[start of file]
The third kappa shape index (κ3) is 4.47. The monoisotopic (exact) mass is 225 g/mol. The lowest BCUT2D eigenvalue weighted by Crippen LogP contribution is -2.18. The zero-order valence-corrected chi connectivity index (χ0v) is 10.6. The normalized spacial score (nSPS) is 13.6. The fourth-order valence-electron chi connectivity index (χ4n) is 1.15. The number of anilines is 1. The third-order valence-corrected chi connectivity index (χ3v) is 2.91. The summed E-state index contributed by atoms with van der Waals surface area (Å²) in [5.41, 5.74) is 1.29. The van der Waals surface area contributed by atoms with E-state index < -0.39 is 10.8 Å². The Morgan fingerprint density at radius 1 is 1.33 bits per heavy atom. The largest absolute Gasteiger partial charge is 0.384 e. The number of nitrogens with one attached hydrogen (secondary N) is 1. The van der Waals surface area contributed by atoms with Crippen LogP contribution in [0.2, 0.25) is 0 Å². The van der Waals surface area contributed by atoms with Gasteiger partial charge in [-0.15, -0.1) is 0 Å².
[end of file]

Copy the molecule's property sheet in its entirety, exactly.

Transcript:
The third kappa shape index (κ3) is 4.47. The monoisotopic (exact) mass is 225 g/mol. The lowest BCUT2D eigenvalue weighted by Crippen LogP contribution is -2.18. The zero-order valence-corrected chi connectivity index (χ0v) is 10.6. The normalized spacial score (nSPS) is 13.6. The fourth-order valence-electron chi connectivity index (χ4n) is 1.15. The number of anilines is 1. The third-order valence-corrected chi connectivity index (χ3v) is 2.91. The summed E-state index contributed by atoms with van der Waals surface area (Å²) in [5.41, 5.74) is 1.29. The van der Waals surface area contributed by atoms with E-state index < -0.39 is 10.8 Å². The Morgan fingerprint density at radius 1 is 1.33 bits per heavy atom. The largest absolute Gasteiger partial charge is 0.384 e. The number of nitrogens with one attached hydrogen (secondary N) is 1. The van der Waals surface area contributed by atoms with Crippen LogP contribution in [0.2, 0.25) is 0 Å². The van der Waals surface area contributed by atoms with Gasteiger partial charge in [-0.15, -0.1) is 0 Å².